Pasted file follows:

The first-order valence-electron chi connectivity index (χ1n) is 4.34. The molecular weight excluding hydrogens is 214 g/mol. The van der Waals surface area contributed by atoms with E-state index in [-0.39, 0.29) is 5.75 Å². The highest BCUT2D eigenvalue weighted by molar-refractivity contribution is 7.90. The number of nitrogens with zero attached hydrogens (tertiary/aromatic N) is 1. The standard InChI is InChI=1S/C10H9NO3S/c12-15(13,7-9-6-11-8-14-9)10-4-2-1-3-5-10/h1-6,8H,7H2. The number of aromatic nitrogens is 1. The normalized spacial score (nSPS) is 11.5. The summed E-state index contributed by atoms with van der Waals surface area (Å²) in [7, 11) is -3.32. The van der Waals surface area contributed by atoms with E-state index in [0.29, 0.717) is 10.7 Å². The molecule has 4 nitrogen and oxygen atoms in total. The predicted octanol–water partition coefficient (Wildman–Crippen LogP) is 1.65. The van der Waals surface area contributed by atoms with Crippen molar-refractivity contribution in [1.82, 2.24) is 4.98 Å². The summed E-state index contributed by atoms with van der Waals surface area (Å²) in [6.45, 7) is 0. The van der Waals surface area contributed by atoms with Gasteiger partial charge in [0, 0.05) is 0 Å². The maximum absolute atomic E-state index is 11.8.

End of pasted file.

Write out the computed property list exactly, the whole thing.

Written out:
The first-order valence-electron chi connectivity index (χ1n) is 4.34. The molecular weight excluding hydrogens is 214 g/mol. The van der Waals surface area contributed by atoms with E-state index in [-0.39, 0.29) is 5.75 Å². The highest BCUT2D eigenvalue weighted by molar-refractivity contribution is 7.90. The number of nitrogens with zero attached hydrogens (tertiary/aromatic N) is 1. The standard InChI is InChI=1S/C10H9NO3S/c12-15(13,7-9-6-11-8-14-9)10-4-2-1-3-5-10/h1-6,8H,7H2. The number of aromatic nitrogens is 1. The normalized spacial score (nSPS) is 11.5. The summed E-state index contributed by atoms with van der Waals surface area (Å²) in [7, 11) is -3.32. The van der Waals surface area contributed by atoms with E-state index in [0.29, 0.717) is 10.7 Å². The molecule has 4 nitrogen and oxygen atoms in total. The predicted octanol–water partition coefficient (Wildman–Crippen LogP) is 1.65. The van der Waals surface area contributed by atoms with Crippen molar-refractivity contribution in [1.82, 2.24) is 4.98 Å². The summed E-state index contributed by atoms with van der Waals surface area (Å²) in [6.45, 7) is 0. The van der Waals surface area contributed by atoms with Gasteiger partial charge in [0, 0.05) is 0 Å². The maximum absolute atomic E-state index is 11.8.